Tuesday, June 14, 2005

Dolphins with Sponges on Their Noses

This is a really cute story, which also happens to have some very unintentionally funny sections... It seems female dolphins in one bay are using sponges as tools to help them catch fish better. The boys are too busy chasing the women to learn tool use, but the mothers are passing the method on to their daughters.

Dolphin with sponge on her nose.

They found that most spongers shared similar mitochondrial DNA, which is genetic information passed down from the mother. This indicates that the spongers are probably all descended from a single "Sponging Eve". The spongers also shared similar DNA from the nucleus, suggesting that Eve lived just a few generations ago.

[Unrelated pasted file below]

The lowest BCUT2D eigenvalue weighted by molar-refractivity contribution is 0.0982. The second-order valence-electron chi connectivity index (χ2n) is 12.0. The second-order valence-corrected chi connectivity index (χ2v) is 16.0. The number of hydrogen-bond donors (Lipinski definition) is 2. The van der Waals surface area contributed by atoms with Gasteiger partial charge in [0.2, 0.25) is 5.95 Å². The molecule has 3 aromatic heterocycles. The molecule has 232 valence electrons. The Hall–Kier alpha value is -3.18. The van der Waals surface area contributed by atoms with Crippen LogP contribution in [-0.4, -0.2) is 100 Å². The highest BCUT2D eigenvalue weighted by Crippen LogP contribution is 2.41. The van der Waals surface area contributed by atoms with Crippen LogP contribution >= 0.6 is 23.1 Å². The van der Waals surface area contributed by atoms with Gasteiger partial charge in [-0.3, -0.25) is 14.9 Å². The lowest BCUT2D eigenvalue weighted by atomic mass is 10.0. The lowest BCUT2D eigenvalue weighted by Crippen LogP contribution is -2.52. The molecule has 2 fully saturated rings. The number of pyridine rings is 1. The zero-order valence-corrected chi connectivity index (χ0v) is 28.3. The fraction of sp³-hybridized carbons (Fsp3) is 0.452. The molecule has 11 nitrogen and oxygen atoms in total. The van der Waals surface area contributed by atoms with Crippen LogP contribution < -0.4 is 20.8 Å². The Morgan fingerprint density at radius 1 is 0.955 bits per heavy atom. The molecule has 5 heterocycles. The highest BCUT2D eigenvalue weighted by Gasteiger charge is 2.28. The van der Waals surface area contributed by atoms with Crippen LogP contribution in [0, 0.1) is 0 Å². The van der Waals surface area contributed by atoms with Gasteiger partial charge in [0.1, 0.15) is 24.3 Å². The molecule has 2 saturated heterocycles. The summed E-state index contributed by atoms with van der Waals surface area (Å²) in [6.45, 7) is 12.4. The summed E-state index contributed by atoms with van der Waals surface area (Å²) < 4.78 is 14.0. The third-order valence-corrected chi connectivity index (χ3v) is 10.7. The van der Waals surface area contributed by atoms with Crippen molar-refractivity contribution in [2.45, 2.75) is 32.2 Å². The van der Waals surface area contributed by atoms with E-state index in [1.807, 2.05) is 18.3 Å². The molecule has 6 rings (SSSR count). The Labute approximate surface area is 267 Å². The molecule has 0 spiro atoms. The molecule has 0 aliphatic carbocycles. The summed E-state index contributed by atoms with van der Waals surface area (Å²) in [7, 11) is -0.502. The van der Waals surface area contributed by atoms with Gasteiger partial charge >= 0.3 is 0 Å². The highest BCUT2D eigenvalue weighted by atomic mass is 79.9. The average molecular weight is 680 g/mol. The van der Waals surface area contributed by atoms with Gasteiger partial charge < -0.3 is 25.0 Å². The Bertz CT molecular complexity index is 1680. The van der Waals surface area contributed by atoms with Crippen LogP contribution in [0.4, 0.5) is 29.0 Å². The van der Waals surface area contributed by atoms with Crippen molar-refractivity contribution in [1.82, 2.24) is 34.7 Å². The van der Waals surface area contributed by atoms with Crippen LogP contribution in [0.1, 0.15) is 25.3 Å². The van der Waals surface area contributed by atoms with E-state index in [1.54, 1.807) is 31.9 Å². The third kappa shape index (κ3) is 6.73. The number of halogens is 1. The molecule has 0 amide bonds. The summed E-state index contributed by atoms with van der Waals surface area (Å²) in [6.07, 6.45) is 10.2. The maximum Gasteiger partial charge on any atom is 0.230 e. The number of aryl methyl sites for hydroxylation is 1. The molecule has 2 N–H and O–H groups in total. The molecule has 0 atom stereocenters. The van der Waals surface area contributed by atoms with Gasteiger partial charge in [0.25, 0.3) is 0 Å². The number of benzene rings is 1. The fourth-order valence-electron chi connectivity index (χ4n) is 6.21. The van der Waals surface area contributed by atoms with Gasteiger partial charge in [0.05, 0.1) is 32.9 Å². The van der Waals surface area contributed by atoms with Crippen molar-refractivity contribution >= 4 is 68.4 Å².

But not all the female dolphins with similar mitochondrial DNA use sponges. And when the researchers considered ten different means of genetic inheritance, considering that the sponging trait might be dominant, recessive, linked to the X-chromosome or not, they found no evidence that the trait was carried in DNA. "It's highly unlikely that there is one or several genes that causes the animals to use tools," says Kr├╝tzen.

The story is here: news @ nature.com: Australian dolphins learn to hunt with sponges stuck to their noses.

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